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Pine Island boat yard seeks re-zoning

By Staff | Sep 21, 2009

In an effort to bring Pine Island’s Bob and Annie’s Boat Yard into compliance, owner Chris Conover recently approached the county with a request for re-zoning. Currently the half-acre property located on Stringfellow Road in the heart of St. James City is zoned as commercial and Conover is requesting that it be zoned as Industrial Planned Development to bring existing use into compliance.
Bob and Annie’s has been operating in the same manor in St. James City for more than years 25 and when the business changed hands three years ago, it was discovered that the property was not properly zoned. The boat yard is comprised of a 1,086-square-foot administrative office space and offers boat repair, a boat yard and other related uses. According to Conover, it was thought that the zoning situation had been resolved a number of years ago, but when he took over the operation of the business from his father, that was not the case.
“Somehow we got skipped over when zoning was done previously. It has been three years trying to get this straightened out and now it looks like we are getting close,” said Conover. “I would like to think that the county commissioners would support us as, like so many other businesses in the county, there are fewer boat yards every year.”
Bob and Annie’s has five employees who work on boats owned by Pine Island residents as well as a number from out of the area.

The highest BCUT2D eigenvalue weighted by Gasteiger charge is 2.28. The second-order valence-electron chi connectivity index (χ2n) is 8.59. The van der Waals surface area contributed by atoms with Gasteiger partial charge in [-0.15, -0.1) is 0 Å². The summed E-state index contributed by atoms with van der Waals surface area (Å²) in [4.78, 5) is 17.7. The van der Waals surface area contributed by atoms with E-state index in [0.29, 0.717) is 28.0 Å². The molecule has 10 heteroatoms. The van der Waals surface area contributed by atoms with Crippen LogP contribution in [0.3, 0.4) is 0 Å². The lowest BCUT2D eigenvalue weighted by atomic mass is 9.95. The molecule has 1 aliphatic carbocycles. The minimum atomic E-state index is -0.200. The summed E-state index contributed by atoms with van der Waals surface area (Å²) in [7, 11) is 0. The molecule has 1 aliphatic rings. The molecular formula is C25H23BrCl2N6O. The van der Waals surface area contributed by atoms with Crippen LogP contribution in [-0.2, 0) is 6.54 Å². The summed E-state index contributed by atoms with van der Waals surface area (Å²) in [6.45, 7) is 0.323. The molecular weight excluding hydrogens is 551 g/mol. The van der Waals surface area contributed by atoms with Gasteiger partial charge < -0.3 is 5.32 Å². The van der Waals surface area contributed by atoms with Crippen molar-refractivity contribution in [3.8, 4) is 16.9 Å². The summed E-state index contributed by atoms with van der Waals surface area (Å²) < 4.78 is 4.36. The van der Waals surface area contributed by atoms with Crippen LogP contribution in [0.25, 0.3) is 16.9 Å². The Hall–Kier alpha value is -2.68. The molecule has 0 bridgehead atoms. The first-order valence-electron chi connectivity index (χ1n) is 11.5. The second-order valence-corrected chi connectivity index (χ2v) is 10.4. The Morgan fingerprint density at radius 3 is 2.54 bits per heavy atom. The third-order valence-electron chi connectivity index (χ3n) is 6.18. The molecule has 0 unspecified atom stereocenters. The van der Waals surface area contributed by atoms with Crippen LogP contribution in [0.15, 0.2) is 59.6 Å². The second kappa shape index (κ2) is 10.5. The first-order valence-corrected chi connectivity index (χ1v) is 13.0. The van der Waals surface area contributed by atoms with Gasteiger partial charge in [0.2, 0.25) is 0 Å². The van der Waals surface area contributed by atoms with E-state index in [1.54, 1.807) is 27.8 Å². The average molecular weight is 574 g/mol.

“We get people from northern Florida to as far away as Canada who need work on their catamarans, which keeps my people very busy and fortunately still in a job,” Conover said. “Even after the fire that did extensive damage to the boat yard in 2007 we were able to keep going thanks to the support of the community, and I hope we can continue to count on their support.”
Conover also has worked closely with the EPA to ensure that his boat yard is as clean as possible.
“So far the EPA has been satisfied with the way we handle materials. We try to do our best to make this as clean an environment as possible,” said Conover.
Conover also explained that the boat yard has a catch basin to prevent any water used on the property from flowing into the canal and has a grassy area around the perimeter to allow filtration of any run-off before it makes its way into the canal or ground water.
Conover also has made an effort to keep noise emitted from the boat yard to a minimum.
“We only work from 8 a.m. to 5 p.m., Monday through Friday, and we no longer do any sandblasting on the property,” Conover said. “We are doing our best to be good neighbors.”
Currently Lee County staff is working on a report that it will present to the hearing examiner on Oct. 15.
“We are working on conditions of approval but aren’t done yet drafting the report,” said Tony Palermo, senior planner with the Lee County Department of Community Development. “I have heard from a handful of neighbors, concerned about the natural environment and their quality of life and are working to address these issues.”
At this point, Conover has not been told of the possible conditions he will need to address before the re-zoning is granted.
“I have been told that there will be provisions, but I haven’t been told anything specific yet,” Conover said. “I just hope it will be possible for us to comply and stay in business.”
The staff report will go before the hearing examiner on Oct. 15. After the public hearing, there will be a written recommendation from the hearing examiner to be presented to the county commissioners. Generally, this process takes a few weeks and after having presented the recommendation to the county, the commissioners will then hold another public hearing, however only those participating during the hearing examiner’s Oct. 15 meeting will be allowed to speak at the county commissioners hearing. The commissioners will ultimately decide the fate of Bob and Annie’s Boat Yard.